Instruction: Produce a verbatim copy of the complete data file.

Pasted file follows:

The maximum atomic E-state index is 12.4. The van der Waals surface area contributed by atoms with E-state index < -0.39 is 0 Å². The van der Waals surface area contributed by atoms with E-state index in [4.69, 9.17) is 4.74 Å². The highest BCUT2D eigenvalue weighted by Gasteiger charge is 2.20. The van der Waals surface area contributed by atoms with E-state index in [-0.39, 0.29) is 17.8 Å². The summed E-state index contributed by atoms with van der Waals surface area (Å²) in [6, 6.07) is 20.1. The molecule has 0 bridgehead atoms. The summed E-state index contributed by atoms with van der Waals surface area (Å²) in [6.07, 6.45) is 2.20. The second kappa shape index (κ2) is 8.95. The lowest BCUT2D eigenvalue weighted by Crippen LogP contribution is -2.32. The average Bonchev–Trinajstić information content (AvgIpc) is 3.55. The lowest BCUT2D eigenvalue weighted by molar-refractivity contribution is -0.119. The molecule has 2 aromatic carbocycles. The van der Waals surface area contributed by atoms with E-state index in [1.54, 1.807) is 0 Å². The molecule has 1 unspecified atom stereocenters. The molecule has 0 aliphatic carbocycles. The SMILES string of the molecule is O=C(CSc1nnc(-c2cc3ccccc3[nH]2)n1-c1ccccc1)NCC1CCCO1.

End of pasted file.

The maximum atomic E-state index is 12.4. The van der Waals surface area contributed by atoms with E-state index < -0.39 is 0 Å². The van der Waals surface area contributed by atoms with E-state index in [4.69, 9.17) is 4.74 Å². The highest BCUT2D eigenvalue weighted by Gasteiger charge is 2.20. The van der Waals surface area contributed by atoms with E-state index in [-0.39, 0.29) is 17.8 Å². The summed E-state index contributed by atoms with van der Waals surface area (Å²) in [6, 6.07) is 20.1. The molecule has 0 bridgehead atoms. The summed E-state index contributed by atoms with van der Waals surface area (Å²) in [6.07, 6.45) is 2.20. The second kappa shape index (κ2) is 8.95. The lowest BCUT2D eigenvalue weighted by Crippen LogP contribution is -2.32. The average Bonchev–Trinajstić information content (AvgIpc) is 3.55. The lowest BCUT2D eigenvalue weighted by molar-refractivity contribution is -0.119. The molecule has 2 aromatic carbocycles. The van der Waals surface area contributed by atoms with E-state index in [1.54, 1.807) is 0 Å². The molecule has 1 unspecified atom stereocenters. The molecule has 0 aliphatic carbocycles. The SMILES string of the molecule is O=C(CSc1nnc(-c2cc3ccccc3[nH]2)n1-c1ccccc1)NCC1CCCO1.